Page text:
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Macbeth Act I scene 3: Identify a Literary Device from this scene and explain how the...

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simontimon | Honors

Posted May 5, 2012 at 12:43 AM via web

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Macbeth Act I scene 3: Identify a Literary Device from this scene and explain how the literary device is used in these words

Give the number of the lines in brackets

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Kristen Lentz | Middle School Teacher | (Level 1) Educator Emeritus

Posted May 5, 2012 at 2:10 AM (Answer #1)

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Act I, scene 3 in Macbeth uses many literary devices, especially in the witches' dialogue.

"I will drain him dry as hay" (18)-- This line uses simile, comparing the dryness to that of hay.  I like how the witch uses 'hay' in her comparison, something natural and common to the audience, which provides an interesting juxtaposition to the otherworldly strangeness of the sisters.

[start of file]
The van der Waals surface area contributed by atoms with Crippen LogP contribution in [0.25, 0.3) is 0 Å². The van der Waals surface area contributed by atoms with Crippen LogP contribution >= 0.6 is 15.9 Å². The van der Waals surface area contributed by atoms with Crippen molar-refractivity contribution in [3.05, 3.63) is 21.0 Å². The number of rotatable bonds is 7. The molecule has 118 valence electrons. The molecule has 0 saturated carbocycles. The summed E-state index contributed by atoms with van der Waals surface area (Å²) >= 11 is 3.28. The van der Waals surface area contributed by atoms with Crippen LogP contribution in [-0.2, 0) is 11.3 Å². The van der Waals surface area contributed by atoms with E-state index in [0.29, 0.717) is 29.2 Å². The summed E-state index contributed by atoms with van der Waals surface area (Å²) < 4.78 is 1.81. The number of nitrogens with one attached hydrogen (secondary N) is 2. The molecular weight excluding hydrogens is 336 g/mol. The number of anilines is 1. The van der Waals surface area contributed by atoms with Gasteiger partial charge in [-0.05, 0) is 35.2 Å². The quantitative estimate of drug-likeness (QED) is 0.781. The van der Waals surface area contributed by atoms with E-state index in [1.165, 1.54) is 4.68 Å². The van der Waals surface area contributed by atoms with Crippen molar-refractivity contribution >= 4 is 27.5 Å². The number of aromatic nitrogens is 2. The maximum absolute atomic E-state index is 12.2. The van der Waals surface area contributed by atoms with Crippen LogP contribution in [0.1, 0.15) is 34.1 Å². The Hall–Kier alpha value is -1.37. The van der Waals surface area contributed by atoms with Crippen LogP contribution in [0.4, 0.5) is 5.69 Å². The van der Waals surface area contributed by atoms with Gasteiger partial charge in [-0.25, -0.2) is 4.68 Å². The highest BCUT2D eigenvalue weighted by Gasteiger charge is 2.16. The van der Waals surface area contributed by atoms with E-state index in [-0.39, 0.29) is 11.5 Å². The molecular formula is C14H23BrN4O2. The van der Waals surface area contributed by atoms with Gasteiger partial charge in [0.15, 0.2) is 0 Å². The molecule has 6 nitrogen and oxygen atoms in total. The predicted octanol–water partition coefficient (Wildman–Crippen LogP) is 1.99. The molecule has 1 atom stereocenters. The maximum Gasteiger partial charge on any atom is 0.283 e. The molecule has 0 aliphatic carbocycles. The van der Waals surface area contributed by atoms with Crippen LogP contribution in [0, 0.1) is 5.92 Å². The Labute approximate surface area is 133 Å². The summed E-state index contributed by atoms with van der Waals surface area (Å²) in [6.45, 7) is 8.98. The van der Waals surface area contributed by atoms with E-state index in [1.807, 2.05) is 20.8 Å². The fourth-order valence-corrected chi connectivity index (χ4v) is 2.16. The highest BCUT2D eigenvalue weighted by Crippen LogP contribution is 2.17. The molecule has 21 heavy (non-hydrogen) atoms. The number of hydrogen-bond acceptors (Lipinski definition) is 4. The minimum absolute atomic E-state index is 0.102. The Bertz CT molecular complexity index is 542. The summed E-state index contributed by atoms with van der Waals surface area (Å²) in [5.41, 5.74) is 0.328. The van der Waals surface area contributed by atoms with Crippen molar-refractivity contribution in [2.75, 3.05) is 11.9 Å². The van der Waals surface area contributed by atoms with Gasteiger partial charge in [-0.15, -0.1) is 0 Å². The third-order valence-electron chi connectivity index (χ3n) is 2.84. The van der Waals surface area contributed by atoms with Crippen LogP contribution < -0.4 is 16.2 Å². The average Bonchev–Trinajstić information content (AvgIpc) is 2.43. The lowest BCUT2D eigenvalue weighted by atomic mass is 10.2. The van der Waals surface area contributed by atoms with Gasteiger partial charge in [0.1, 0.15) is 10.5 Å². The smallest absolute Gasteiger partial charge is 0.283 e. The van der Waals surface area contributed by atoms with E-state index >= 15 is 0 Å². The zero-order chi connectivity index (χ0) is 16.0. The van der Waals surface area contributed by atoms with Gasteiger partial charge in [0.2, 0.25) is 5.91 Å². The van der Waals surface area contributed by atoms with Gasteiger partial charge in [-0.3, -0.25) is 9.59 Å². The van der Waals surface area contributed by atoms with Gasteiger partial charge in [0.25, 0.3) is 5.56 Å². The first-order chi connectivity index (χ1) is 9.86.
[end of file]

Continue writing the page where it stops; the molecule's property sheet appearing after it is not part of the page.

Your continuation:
"So foul and fair a day I have not seen" (37)-- Macbeth uses alliteration with the repeating consonant sounds which make the words sound similar, but the actual meaning of the words creates a vivid contrast.  This idea of contrast becomes a theme throughout Macbeth, that outward appearance does not always suggest inward motive.

"Into the air; and what seemed corporeal, melted, As breath into the wind" (81-82)-- Macbeth uses simile to compare the witches' disappearance to breathe evaporating in the wind.  The comparison is an interesting one, because Macbeth and Banquo use the natural world (bubbles, water, breath) to explain an unnatural occurrence.  This supports Shakespeare's developing theme of contrasting outer appearance with what is on the inside.

 

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Kristen Lentz

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